Olympic gold medalist, University of Texas standout and former New York Jets wide receiver Johnny “Lam” Jones died Friday morning after a lengthy battle with cancer. He was 60 years old.
“He will be sorely missed but certainly not forgotten,” Texas football coach Tom Herman said Friday in a spring-football news conference.
Jones was a high-school legend in the state who went on to become a multi-sport star at Texas and, later, the No. 2 overall pick in the 1980 draft.
A native of Lampasas, Texas — which led Texas football coaches to first call him “Lam” in the late 1970s — Jones also won an Olympic gold medal at the 1976 Summer Games when he was just a teenager, running the second leg in the 400-meter relay.
In Austin, his speed made him a popular crossover athlete, starring both on the football field and on the track.
“People came to the Texas Relays — I’m talking about football fans — to see Lam Jones run, to see the icon on stage,” former Texas track coach James Blackwood told The San Angelo Standard-Times. “He took track, as a sport, up a notch. I had parents calling me about wanting their sons to quit other sports and focus on track, all because of Lam Jones and what he was doing.”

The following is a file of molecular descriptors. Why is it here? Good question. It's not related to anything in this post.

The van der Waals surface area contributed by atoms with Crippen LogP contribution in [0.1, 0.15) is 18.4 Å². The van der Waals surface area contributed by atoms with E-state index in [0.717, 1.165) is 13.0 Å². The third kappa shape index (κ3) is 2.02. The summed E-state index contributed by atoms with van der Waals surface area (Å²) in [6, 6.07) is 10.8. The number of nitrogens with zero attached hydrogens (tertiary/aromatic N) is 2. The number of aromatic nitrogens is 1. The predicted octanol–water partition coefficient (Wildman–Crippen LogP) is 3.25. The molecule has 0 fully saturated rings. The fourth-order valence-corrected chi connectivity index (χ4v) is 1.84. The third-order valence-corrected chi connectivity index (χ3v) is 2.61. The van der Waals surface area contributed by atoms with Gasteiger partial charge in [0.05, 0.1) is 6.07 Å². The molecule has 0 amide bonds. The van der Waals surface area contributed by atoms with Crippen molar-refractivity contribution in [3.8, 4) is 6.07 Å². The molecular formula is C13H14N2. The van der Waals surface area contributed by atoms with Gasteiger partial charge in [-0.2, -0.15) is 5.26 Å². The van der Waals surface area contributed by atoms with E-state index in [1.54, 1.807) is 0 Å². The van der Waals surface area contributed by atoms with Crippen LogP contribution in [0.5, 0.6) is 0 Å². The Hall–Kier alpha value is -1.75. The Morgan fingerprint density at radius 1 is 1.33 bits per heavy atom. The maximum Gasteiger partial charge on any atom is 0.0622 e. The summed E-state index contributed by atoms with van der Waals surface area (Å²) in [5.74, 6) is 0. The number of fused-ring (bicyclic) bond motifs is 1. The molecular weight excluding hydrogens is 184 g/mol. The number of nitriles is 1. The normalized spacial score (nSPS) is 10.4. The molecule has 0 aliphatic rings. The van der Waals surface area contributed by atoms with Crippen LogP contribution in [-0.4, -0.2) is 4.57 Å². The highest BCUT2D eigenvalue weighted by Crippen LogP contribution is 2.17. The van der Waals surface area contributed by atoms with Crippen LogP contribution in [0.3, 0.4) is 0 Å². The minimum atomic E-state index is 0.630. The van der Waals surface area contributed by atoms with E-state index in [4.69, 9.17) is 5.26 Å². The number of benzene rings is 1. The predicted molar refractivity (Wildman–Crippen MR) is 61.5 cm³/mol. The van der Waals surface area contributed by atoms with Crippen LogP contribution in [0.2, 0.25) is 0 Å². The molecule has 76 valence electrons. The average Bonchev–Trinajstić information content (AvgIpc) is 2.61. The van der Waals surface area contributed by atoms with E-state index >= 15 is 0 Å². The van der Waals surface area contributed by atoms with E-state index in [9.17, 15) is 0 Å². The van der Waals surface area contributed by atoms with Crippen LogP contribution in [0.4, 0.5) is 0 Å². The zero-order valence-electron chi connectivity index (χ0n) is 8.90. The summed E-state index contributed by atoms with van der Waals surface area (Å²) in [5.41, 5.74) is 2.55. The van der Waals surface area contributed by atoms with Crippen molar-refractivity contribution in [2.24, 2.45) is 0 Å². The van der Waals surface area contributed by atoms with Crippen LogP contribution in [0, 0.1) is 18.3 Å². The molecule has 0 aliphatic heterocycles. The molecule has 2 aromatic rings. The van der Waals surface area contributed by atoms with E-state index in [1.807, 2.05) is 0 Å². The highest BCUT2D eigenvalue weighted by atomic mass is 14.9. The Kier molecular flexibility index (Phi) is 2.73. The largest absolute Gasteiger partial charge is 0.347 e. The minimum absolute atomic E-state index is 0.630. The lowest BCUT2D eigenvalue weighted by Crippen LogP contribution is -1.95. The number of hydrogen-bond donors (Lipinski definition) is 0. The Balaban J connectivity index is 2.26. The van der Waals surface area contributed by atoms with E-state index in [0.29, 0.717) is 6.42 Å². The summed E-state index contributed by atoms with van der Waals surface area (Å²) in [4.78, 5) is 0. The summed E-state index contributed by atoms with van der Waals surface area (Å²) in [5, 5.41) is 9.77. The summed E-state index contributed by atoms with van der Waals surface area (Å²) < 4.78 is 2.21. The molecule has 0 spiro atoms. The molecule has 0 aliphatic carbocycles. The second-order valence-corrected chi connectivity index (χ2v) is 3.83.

Eventually, though, Jones wound up in football. He was drafted No. 2 overall by the Jets, who gave him a six-year, $2.1-million contract — an NFL-record salary at the time. He caught 138 passes for 2,322 yards and 13 touchdowns in his NFL career.
Contributing: Paul Harris of The Angelo Standard-Times
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